As an East Coaster you grow up knowing that there is an exorbitant amount of musical talent that is saturated on our shores. It is something that I think we all take a little for granted sometimes. “Of course there is going to be live music at the pub and of course it is likely going to be lovely and of course the guy who plays the keyboards for *insert ECMA winner here* and *insert ECMA winner here* also writes beautiful songs of his own and of course the girl who plays the fiddle also plays the piano and also plays the guitar and of course her brother plays the bagpipes, obvious. And of course there is going to be a jam session in the kitchen of that party you are going to and of course everyone will be clapping on beats two and four and of course everyone knows someone who has dropped a record or is working on one and of course it’s going to be incredible and will likely somewhere, somehow reference the ocean in some quaint, wistful way, because we’re from the East Coast where these things are in our blood.” In my experience, it was only when I moved far away from home that I realized how truly remarkable and special our musical canon and our musical culture is. It is something to be celebrated and relished in unabashedly and so it was wonderful to be able to do just that at two events at the East Coast Music Awards this weekend.
The first event I attended was specifically a celebration of Cape Breton, arguably the Mecca of East Coast Musical Exports, which was at the Marquee Club on Friday evening. Mary Jane Lamond and Wendy MacIsaac performed some tunes from their new record Seinn, although the audience was a little rowdy and it was challenging to appreciate the gorgeous arc of the Gaelic lyrics in Lamond’s deft command of the language, but the accordion, guitar and fiddle playing were jaunty and masterful and floated magically above the din of the crowd. I can’t recommend this record enough, MacIsaac’s fiddling is so sweet and rich with emotion, which beautifully matches Lamond’s crisp diction and warm vocals that effortlessly capture and communicate the essence of these folk songs giving them an immediacy, a contemporary energy and infectious spirit that transcends the language barrier and anchors them deeply into the audience’s heart. Then we were treated to young Margie and Dawn Beaton, two fiddling sisters from Mabou whose debut CD Taste of Gaelic won the 2011 ECMA for Roots/Traditional Album of the Year. They’re adorable to watch and fun to dance to as they feed off each other’s energy and at times break out into step dancing. The entire crowd exploded as soon as they started their first tune and the fiddles were on fire for the rest of the set. And of course, speaking of fires and fiddles, the superstar of the evening was Ashley MacIsaac, who tore up the stage like a Fucking Fiddle Rock God. As an artist he is so original with what he dares to do with folk music, melding it in with rock music, with techno music, and making it perfectly suited for an evening of dancing at the club. As a consummate performer, he puts on a show that revels in the danger of the momentum of the music, that at any moment his stick may fly out of his hand and go barreling across the room and that one is never certain what might happen, what Ashley might say next or do next. Like the best rock stars of the contemporary world, he is continually reinventing himself so one is never able to pin him or his music down or put it or him in a convenient little box. He is revolutionary and soulful. He is playing in a post-modern context, but still ardently connected to his ancestors. He is captivating and fun to watch while being intensely gifted and skilled. I am already eager for more Ashley MacIsaac performances to come. I am both hooked and intrigued.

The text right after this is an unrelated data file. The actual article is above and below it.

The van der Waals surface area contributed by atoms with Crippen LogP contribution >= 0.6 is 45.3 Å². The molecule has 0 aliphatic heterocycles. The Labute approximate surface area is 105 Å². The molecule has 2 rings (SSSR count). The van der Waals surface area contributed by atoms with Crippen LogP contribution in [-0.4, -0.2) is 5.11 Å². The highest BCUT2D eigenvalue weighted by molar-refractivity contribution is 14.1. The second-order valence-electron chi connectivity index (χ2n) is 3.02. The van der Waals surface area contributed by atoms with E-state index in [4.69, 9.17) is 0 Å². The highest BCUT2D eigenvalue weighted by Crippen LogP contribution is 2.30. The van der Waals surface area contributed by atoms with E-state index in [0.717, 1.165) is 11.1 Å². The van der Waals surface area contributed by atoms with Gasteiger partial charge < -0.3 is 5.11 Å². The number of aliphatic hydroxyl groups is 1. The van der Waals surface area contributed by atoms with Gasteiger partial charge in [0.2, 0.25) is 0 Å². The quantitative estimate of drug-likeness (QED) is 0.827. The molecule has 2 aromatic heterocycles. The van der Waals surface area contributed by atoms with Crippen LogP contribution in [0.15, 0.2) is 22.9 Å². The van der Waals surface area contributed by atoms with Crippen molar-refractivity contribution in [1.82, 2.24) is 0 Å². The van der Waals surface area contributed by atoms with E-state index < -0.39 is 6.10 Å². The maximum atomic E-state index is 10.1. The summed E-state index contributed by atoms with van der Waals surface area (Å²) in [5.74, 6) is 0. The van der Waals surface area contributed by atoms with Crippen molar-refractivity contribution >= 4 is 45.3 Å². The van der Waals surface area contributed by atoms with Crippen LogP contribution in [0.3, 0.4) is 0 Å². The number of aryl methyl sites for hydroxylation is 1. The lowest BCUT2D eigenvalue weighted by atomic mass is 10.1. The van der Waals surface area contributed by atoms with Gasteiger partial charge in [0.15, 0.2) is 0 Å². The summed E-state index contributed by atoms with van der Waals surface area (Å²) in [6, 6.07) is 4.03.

As I looked around at the crowd at the Marquee Club last night I was immediately struck (although not surprised) by the demographics. The majority of the people who crowded the dance floor and screamed and stomped and danced joyfully for fiddle tunes and folk music were between twenty and forty years old. Most were white, but some were not, which made me smile. When the ECMAs started twenty-five years ago Nova Scotia was experiencing a resurgence of Celtic music and culture and this transcended into national and international attention, interest and acclaim for East Coast music. While it is easy to be cynical about the changing face of the music industry and our culture’s obsession with anything American or packaged to be a “sure-fire hit,” it is perhaps even more significant to see how many people in a city like Halifax get excited about local music, about traditional music and who are fiercely proud of their province’s musical canon and traditions. This suggests that we may be on the cusp of another wave of Celtic renaissance and that the rest of the country may benefit in looking to us as an example of how to foster a rich heritage that also embraces multiculturalism, appeals to the younger generations and encourages its musicians of all different styles and sensibilities to play and to thrive.